@mbrandonw your solution works perfectly! This is exactly what I was looking for. Once again, thank you so much for all the effort you make with @stephencelis, helping others to build apps with composable architecture.

I pushed changes on a separate branch in demo repository. You can find it here: https://github.com/darrarski/tca-ifletstore-effect-cancellation-demo/tree/solution-lifecycle

Have a nice day!

@darrarski that's awesome to hear, and thanks for being a beta tester of the method! :laughing:

We'll polish up the docs and case study for it in the coming days and push out a release soon!

@mbrandonw I noticed a strange behavior when canceling effects from onDisappear. The underneath publisher is canceled, but not released from the memory. While I didn't notice such issues before, when canceling effects from regular actions, I can't be sure yet if the issue is not in my implementation (may be not related to TCA). I will post more info once I investigate the problem.

@darrarski ok interesting. yeah please let us know if you have anymore details.

Are you seeing that the memory isn't released in the memory graph debugger?

@mbrandonw I didn't have much time to work on this, but I've managed to prepare an example on a separate branch of my demo project: https://github.com/darrarski/tca-ifletstore-effect-cancellation-demo/tree/custom-timer

It uses your lifecycle-reducer concept, but instead to Effect.timer I am using a custom timer publisher I made especially for this example. I have added some ugly prints as well :slight_smile:

To reproduce the issue with publishers not being deallocated after cancel:

  1. Run the app in a simulator
  2. Tap "Present Detail" and "Dismiss Detail" couple of times
  3. Notice following output on the console:
^^^ CustomTimerPublisher.init (1)
^^^ CustomTimerSubscription.init (1)
^^^ CustomTimerSubscription.cancel
^^^ CustomTimerSubscription.deinit (0)

^^^ CustomTimerPublisher.init (2)
^^^ CustomTimerSubscription.init (1)
^^^ CustomTimerSubscription.cancel
^^^ CustomTimerSubscription.deinit (0)

^^^ CustomTimerPublisher.init (3)
^^^ CustomTimerSubscription.init (1)
^^^ CustomTimerSubscription.cancel
^^^ CustomTimerSubscription.deinit (0)

The number in parentheses is a count of instances in memory. It looks like the subscription is correctly canceled and deinitialized, but not the publisher.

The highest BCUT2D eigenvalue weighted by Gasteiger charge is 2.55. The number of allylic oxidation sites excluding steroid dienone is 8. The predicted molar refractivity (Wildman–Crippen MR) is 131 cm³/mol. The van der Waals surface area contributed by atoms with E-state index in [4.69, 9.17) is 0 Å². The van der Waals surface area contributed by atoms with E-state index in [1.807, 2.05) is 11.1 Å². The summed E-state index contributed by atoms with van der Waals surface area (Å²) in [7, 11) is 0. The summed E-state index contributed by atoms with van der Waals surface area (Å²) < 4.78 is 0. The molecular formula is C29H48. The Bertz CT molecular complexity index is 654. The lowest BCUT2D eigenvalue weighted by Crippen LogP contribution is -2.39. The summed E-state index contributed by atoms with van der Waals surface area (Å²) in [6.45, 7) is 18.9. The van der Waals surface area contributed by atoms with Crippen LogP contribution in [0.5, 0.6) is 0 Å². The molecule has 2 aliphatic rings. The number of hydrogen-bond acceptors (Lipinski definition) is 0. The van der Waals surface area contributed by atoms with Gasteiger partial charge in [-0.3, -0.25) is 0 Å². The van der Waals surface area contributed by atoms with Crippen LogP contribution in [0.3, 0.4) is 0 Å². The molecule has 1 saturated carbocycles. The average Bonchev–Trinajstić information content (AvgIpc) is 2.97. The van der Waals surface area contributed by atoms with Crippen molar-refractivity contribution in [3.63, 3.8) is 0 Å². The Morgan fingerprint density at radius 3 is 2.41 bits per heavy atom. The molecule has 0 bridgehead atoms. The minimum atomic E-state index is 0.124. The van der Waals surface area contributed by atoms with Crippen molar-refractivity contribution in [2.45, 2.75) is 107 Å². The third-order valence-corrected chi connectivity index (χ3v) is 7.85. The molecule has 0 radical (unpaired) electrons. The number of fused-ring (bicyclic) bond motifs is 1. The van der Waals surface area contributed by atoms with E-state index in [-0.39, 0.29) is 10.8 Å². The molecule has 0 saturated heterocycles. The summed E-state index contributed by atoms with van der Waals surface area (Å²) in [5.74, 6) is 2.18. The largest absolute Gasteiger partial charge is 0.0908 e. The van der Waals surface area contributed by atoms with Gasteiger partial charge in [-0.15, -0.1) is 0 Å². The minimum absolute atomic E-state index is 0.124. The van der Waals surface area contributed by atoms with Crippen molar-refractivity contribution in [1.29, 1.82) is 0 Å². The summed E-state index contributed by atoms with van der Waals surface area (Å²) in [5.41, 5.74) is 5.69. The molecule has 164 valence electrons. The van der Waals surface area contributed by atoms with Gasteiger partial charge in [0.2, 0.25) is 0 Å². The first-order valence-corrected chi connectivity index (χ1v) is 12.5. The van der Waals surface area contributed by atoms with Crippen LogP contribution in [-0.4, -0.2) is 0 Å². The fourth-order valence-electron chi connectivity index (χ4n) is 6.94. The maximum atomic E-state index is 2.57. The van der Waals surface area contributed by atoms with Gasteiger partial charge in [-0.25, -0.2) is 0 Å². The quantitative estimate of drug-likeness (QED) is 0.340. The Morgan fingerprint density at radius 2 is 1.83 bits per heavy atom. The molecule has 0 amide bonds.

I've also tried to use Xcode's memory debugger to investigate what holds the publisher instances in the memory, but unfortunately, I didn't found any valuable hints beside I confirmed the publishers were not deinitialized.

Perhaps there is something wrong with my custom publisher implementation, but I am not sure about it. It's rather simple.

Here is a link to all changes in the code I made for this example: https://github.com/darrarski/tca-ifletstore-effect-cancellation-demo/compare/solution-lifecycle...custom-timer?expand=1

UPDATE

It looks like wrapping the custom publisher in Deferred before converting it to Effect solves the issue with retained publishers. I pushed the changes here: https://github.com/darrarski/tca-ifletstore-effect-cancellation-demo/commit/7cdc0c6ffb0cae15d37b15be2bb25da8d0455fc2

I am still not sure what actually caused the problem. It could be connected with how Effect cancellables are stored, or perhaps my custom publisher implementation is missing something.

UPDATE 2

While my custom publishers are no longer retained (which seems to be ok), now the Deferred publishers are still in the memory (wrapped in PublisherBox), so it looks like the issue is not completely solved :frowning_face:

Once again, thanks for the support! :heart:

I started to investigate the issue with retained publishers on a demo project from this thread. Eventually I decided to create a new thread and a new demo project especially for this issue I'm experiencing. I think it's not related to the lifecycle of a component, but somehow it only appears when using IfLetStore. More details in the following thread:

Hi! I'm summoning this issue from the grave. So sorry :sweat_smile:

The context:
So the solution described above works fine if there is not much of composition. TCA is composable and that's what we want to embrace. My issue is how we can deal with optional reducers which have non-optional reducers.

I have published a fork of darraski's repo here https://github.com/hfossli-agens/tca-ifletstore-effect-cancellation-demo/tree/nested-views-problem

Basically the state tree is

AppState 
|--> DetailState?
     |--> time: Date